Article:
A knifeman who stabbed five people over three days in a “reign of terror” must remain detained in a high-security psychiatric hospital, a judge has ruled.
Jason Kakaire, 31, carried out random stabbing attacks on four men and a woman in Edmonton, north London, in spring last year.
The four male victims suffered life-threatening injuries, and the female victim was left paralysed after being stabbed in the back so fiercely that the knife handle snapped and the blade was embedded in her.
The stabbings were all carried out near Kakaire’s home in Cameron Close, north London, in March and April last year.
Kakaire, who had been held in Broadmoor Hospital, denied five counts of attempted murder. However, he plead guilty to five charges of wounding with intent, and five charges of having a blade in public – which the prosecution accepted on the first day of his trial.
At a sentencing hearing at the Old Bailey on Friday, Judge Anne Molyneux ordered Kakaire to remain detained at Broadmoor under a hospital order, with restrictions, to “protect the public from serious harm”.
She said Kakaire had carried out a “reign of terror” that had caused “immeasurable” harm to his victims.
The judge described the stabbings as “five unprovoked attacks on lone people”. “This was a reign of terror causing devastation to many lives,” she said. “Four of your victims suffered life-threatening and life-changing injuries.
“Their lives and their families have been traumatised. The harm you have caused is in the highest category and is immeasurable.”
The judge added: “You walked the streets and targeted vulnerable victims. You stalked them and chose your moment before you stabbed them from behind and then ran away. You knew what you were doing was wrong.”
The judge also highlighted that Kakaire had two previous convictions for carrying a knife.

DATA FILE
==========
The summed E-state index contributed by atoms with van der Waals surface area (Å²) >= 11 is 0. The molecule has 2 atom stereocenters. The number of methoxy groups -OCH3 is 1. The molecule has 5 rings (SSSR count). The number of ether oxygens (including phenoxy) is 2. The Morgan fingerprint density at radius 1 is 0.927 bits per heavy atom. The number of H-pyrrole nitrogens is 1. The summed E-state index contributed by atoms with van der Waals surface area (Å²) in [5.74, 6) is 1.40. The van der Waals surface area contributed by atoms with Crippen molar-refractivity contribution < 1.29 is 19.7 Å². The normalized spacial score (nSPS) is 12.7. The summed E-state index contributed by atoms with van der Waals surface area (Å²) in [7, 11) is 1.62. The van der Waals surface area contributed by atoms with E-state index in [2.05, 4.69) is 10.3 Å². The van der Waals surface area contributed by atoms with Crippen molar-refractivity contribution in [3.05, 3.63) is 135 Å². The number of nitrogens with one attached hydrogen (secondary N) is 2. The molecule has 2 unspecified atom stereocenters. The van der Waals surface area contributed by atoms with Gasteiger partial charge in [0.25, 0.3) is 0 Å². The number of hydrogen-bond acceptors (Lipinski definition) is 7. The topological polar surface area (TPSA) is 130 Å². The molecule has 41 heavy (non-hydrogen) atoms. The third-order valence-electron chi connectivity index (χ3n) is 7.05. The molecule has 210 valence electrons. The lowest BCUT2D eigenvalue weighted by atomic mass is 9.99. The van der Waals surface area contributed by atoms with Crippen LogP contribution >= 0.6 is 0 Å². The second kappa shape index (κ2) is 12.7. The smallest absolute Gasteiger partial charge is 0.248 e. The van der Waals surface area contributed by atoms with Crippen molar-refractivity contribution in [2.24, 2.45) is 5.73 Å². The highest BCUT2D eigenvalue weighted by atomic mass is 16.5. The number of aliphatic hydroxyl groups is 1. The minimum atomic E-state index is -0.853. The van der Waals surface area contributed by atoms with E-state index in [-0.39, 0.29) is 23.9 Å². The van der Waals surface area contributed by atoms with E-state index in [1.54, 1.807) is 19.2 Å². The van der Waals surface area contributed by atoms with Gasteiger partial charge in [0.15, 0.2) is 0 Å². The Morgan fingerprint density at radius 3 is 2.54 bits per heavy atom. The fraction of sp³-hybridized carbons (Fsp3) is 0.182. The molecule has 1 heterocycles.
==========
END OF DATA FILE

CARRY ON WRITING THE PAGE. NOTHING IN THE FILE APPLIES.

Before the sentencing, the court heard how a mother of two who was undergoing treatment for breast cancer will never be able to walk again, after she was knifed by Kakaire as she went for a walk near her home on the evening of March 30 last year.
Ayfer Bektas, from Edmonton, said she struggles to leave her home and cannot sleep, after suffering substantial injuries including a severed spinal cord.
“I am too fearful to venture outside unless I absolutely have to. I have been diagnosed with depression and anxiety,” she said in a victim impact statement. “My life has in one moment been turned upside down.”
Suleyman Karayapi, who was stabbed after leaving his house at 5am on April 2 to buy his son some medication, said he kept reliving the incident in his mind and had to be looked after by his heavily pregnant wife.
He said: “I am now living in fear. When I’m walking outside and someone walks past me, I feel frightened.”
The judge told the court that Kakaire’s life had been “overshadowed by mental illness” since his teenage years and he had been “plagued” by “paranoid ideas and auditory hallucinations”.
She said four doctors had concluded that Kakaire had “chronic, treatment-resistant paranoid schizophrenia”. She added that Kakaire had been hearing “threatening voices” that warned him he would be harmed.
“You believed you had been ordered to carry out the attack,” the judge said.
A pre-sentence report noted Kakaire was “clearly unwell” and that his offending was “directly attributable to his mental illness”.
Judge Molyneux said: “The court has no doubt that you are a dangerous offender. The court has no doubt that your sentence must protect the public from any further offending and must be one which ensures you remain detained unless and until it is considered safe for you to be released. The court concludes that a hospital order with a restriction order is necessary to protect the public from serious harm.”